Oh et al.  retrospectively evaluated the CEUS findings of 38 small RCC cases and 11 AML cases among 85 patients. Diagnostic efficacy in differentiating the two diseases was compared in terms of tumor echogenicity, pattern, and degree of enhancement. There were significant differences between AML and RCC in diffuse heterogeneous enhancement (observed in 78.9% of RCCs and 27.3% of AMLs, P = 0.003), washout in late phase (73.7% of RCCs and 18.2% of AMLs, P = 0.001), and perilesional, rimlike enhancement (57.9% of RCCs and 9.1% of AMLs, P = 0.006) with sensitivity, specificity, positive predictive value, negative predictive value, and accuracy of 86.8%, 63.6%, 89.2%, 58.3%, and 81.6% respectively. Thus, CEUS was shown to possess higher diagnostic utility than conventional ultrasound in the evaluation of small renal masses and differentiating RCCs from AMLs.
Nicolau et al.  evaluated 72 patients with 83 indeterminate renal nodules detected on CT using baseline ultrasound and CEUS and found that the addition of CEUS allowed a correct diagnosis of 48/50 (96%) benign cysts and of 31/33 (93.9%) nodules as potentially malignant, with a sensitivity of 96%, specificity of 93.9%, and overall accuracy of 95.2%.Thus, CEUS can differentiate benign complex cysts from other lesions that are inconclusive on CT and require further investigation. CEUS improves the accuracy of baseline ultrasound from 42.2% to 95.2%.
Kidneys are highly perfused organs, and a typical microbubble contrast-enhancement pattern is observed. After administration of UCAs, the vascular pedicle of kidneys enhance first, followed by the cortex and finally the medulla. The tip of the renal medullary pyramid is the last to enhance. UCAs do not show excretion into the pelvicalyceal system. CEUS is a reproducible tool to detect acute renal infarcts with a diagnostic performance approaching that of CECT. 
Renal infarcts appear as wedge-shaped areas of non-perfusion on CEUS. Further it can detect a nonperfused or hypoperfused renal grafts. Normal organs usually show homogeneous increased echogenicity in the parenchymal phase of the examination. A contusion is seen as a hypoechoic area within the enhancing parenchyma with ill-defined borders; a laceration is seen as a well-defined linear nonenhancing area. In hypovolemic shock, abdominal solid organs show reduced enhancement. As UCAs are not excreted in the urine, they cannot be used to detect any renal collecting system injury.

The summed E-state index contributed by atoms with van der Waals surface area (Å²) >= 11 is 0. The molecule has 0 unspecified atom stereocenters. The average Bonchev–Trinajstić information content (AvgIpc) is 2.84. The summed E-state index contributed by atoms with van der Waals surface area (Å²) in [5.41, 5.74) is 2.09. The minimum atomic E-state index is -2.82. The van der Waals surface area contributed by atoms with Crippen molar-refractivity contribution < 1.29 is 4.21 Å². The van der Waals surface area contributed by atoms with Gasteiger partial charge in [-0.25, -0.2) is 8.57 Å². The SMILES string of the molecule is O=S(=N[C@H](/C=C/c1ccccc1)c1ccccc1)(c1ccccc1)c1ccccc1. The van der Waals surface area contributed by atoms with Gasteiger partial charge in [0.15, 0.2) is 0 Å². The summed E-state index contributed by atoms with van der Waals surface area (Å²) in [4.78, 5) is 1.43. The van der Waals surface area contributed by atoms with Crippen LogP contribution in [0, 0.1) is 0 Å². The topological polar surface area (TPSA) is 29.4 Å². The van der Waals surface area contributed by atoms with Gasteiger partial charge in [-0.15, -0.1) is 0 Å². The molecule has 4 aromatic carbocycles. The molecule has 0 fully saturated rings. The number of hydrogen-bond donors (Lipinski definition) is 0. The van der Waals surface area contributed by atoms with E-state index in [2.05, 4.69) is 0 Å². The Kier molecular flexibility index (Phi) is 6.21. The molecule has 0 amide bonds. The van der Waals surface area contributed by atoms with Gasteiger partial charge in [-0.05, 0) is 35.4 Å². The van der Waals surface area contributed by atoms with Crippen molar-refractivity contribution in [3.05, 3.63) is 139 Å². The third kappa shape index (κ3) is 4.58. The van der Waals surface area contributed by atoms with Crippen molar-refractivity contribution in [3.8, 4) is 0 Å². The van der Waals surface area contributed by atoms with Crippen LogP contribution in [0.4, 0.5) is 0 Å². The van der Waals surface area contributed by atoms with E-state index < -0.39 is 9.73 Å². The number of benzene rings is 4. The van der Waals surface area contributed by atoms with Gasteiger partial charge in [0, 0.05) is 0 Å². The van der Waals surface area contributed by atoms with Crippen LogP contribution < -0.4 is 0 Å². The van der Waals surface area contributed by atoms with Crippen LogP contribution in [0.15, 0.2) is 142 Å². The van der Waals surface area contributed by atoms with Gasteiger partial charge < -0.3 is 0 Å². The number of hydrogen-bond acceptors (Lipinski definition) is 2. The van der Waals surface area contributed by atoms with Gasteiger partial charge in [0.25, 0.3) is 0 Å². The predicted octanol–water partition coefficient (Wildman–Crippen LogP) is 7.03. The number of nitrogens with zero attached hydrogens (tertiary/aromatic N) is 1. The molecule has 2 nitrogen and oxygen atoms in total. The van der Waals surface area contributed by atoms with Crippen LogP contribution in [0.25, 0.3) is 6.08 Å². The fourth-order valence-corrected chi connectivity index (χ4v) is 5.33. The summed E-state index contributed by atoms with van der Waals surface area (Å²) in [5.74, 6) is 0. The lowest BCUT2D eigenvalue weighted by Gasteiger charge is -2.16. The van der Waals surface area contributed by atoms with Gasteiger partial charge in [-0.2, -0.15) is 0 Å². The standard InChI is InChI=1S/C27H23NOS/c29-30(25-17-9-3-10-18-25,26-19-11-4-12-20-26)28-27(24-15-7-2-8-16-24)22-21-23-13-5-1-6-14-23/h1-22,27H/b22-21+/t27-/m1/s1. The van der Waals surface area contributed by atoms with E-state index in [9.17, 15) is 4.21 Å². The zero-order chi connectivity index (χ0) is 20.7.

CEUS can assist in differentiating focal pyelonephritis from mass lesions and aids in delineating abscesses, either parenchymal or perinephric, and also in the evaluation of vascular malformations of the kidney. It can also be used in to monitor the development of renal abscesses in known cases of urinary tract infection. Multiple studies have shown encouraging results in assessing vesicoureteral reflux with voiding urosonography (VUS) on comparison with voiding cystourethrography (VCUG).
Papadopoulou et al.  evaluated 228 children with 463 kidney-ureter units (KUUs). Two cycles of VUS and VCUG were done at the same session. VUR was demonstrated in 161/463 (34.7%) KUUs, 57 by both methods, 90 only by VUS, and 14 only by VCUG. Concordance in findings was found in 359/463 (77.5%) KUUs with significant difference in the detection rate of reflux between the two methods (P < 0.01). More importantly, reflux missed by VCUG was of higher grade than that missed by VUS. Thus, VUS harmonic imaging with a second-generation UCA improved the identification of reflux in children and showed higher sensitivity compared to VCUG. Kis et al.  evaluated 183 children with 366 KUUs using VUS and VCUG in the same session with the same catheterization. VUR was detected in 140 out of 366 cases (38%); in 89 (24.3%) by both methods; in 37 (10.1%) by VUS only; and in 14 (3.8%) by VCUG only. Significant difference in the detection rate of reflux was found between two methods (P < 0.00001) even with considerable agreement in the diagnosis of VUR by both methods. With moderate agreement between the grades of VUR detected with both methods, VUS is superior to VCUG in the detection and grading of VUR, and it should be the method of choice for this clinical indication.